Mohammad Haft-Javaherian planned to spend an hour at the Green AI Hackathon — just long enough to get acquainted with MIT’s new supercomputer, Satori. Three days later, he walked away with $1,000 for his winning strategy to shrink the carbon footprint of artificial intelligence models trained to detect heart disease.
“I never thought about the kilowatt-hours I was using,” he says. “But this hackathon gave me a chance to look at my carbon footprint and find ways to trade a small amount of model accuracy for big energy savings.”
Haft-Javaherian was among six teams to earn prizes at a hackathon co-sponsored by the MIT Research Computing Project and MIT-IBM Watson AI Lab Jan. 28-30. The event was meant to familiarize students with Satori, the computing cluster IBM donated to MIT last year, and to inspire new techniques for building energy-efficient AI models that put less planet-warming carbon dioxide into the air.
The event was also a celebration of Satori’s green-computing credentials. With an architecture designed to minimize the transfer of data, among other energy-saving features, Satori recently earned fourth place on the Green500 list of supercomputers. Its location gives it additional credibility: It sits on a remediated brownfield site in Holyoke, Massachusetts, now the Massachusetts Green High Performance Computing Center, which runs largely on low-carbon hydro, wind and nuclear power.
A postdoc at MIT and Harvard Medical School, Haft-Javaherian came to the hackathon to learn more about Satori. He stayed for the challenge of trying to cut the energy intensity of his own work, focused on developing AI methods to screen the coronary arteries for disease. A new imaging method, optical coherence tomography, has given cardiologists a new tool for visualizing defects in the artery walls that can slow the flow of oxygenated blood to the heart. But even the experts can miss subtle patterns that computers excel at detecting.
At the hackathon, Haft-Javaherian ran a test on his model and saw that he could cut its energy use eight-fold by reducing the time Satori’s graphics processors sat idle. He also experimented with adjusting the model’s number of layers and features, trading varying degrees of accuracy for lower energy use.
A second team, Alex Andonian and Camilo Fosco, also won $1,000 by showing they could train a classification model nearly 10 times faster by optimizing their code and losing a small bit of accuracy. Graduate students in the Department of Electrical Engineering and Computer Science (EECS), Andonian and Fosco are currently training a classifier to tell legitimate videos from AI-manipulated fakes, to compete in Facebook’s Deepfake Detection Challenge. Facebook launched the contest last fall to crowdsource ideas for stopping the spread of misinformation on its platform ahead of the 2020 presidential election.
If a technical solution to deepfakes is found, it will need to run on millions of machines at once, says Andonian. That makes energy efficiency key. “Every optimization we can find to train and run more efficient models will make a huge difference,” he says.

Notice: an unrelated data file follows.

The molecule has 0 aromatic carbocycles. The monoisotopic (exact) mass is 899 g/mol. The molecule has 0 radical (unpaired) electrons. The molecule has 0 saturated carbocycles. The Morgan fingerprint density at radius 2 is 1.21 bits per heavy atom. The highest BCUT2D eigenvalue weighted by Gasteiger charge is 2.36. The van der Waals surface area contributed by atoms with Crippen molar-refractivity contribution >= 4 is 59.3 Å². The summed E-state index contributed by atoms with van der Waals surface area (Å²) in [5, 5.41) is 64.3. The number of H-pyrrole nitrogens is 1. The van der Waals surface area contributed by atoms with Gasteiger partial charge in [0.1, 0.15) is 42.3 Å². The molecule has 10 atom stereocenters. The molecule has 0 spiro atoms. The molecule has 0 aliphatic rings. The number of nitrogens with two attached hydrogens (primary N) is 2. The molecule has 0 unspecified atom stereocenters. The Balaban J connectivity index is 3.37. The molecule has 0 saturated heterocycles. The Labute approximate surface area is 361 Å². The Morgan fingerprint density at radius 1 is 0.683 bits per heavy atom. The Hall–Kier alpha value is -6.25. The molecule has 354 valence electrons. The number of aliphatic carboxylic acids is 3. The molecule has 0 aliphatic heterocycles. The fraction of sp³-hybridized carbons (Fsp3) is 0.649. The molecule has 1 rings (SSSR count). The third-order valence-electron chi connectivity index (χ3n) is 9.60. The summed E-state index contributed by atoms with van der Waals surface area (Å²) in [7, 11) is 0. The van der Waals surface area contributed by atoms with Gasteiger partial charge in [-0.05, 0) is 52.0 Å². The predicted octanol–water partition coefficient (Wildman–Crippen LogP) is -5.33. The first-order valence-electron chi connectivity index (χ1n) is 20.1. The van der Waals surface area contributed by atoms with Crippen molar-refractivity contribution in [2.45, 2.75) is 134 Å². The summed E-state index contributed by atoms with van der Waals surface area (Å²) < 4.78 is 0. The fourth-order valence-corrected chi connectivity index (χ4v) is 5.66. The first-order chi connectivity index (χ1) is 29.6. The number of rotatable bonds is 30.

To speed up the training process, they tried streamlining their code and lowering the resolution of their 100,000-video training set by eliminating some frames. They didn’t expect a solution in three days, but Satori’s size worked in their favor. “We were able to run 10 to 20 experiments at a time, which let us iterate on potential ideas and get results quickly,” says Andonian.
As AI continues to improve at tasks like reading medical scans and interpreting video, models have grown bigger and more calculation-intensive, and thus, energy intensive. By one estimate, training a large language-processing model produces nearly as much carbon dioxide as the cradle-to-grave emissions from five American cars. The footprint of the typical model is modest by comparison, but as AI applications proliferate its environmental impact is growing.
One way to green AI, and tame the exponential growth in demand for training AI, is to build smaller models. That’s the approach that a third hackathon competitor, EECS graduate student Jonathan Frankle, took. Frankle is looking for signals early in the training process that point to subnetworks within the larger, fully-trained network that can do the same job. The idea builds on his award-winning Lottery Ticket Hypothesis paper from last year that found a neural network could perform with 90 percent fewer connections if the right subnetwork was found early in training.
The hackathon competitors were judged by John Cohn, chief scientist at the MIT-IBM Watson AI Lab, Christopher Hill, director of MIT’s Research Computing Project, and Lauren Milechin, a research software engineer at MIT.
The judges recognized four other teams: Department of Earth, Atmospheric and Planetary Sciences (EAPS) graduate students Ali Ramadhan, Suyash Bire, and James Schloss, for adapting the programming language Julia for Satori; MIT Lincoln Laboratory postdoc Andrew Kirby, for adapting code he wrote as a graduate student to Satori using a library designed for easy programming of computing architectures; and Department of Brain and Cognitive Sciences graduate students Jenelle Feather and Kelsey Allen, for applying a technique that drastically simplifies models by cutting their number of parameters.
IBM developers were on hand to answer questions and gather feedback. “We pushed the system — in a good way,” says Cohn. “In the end, we improved the machine, the documentation, and the tools around it.”
Going forward, Satori will be joined in Holyoke by TX-Gaia, Lincoln Laboratory’s new supercomputer. Together, they will provide feedback on the energy use of their workloads. “We want to raise awareness and encourage users to find innovative ways to green-up all of their computing,” says Hill.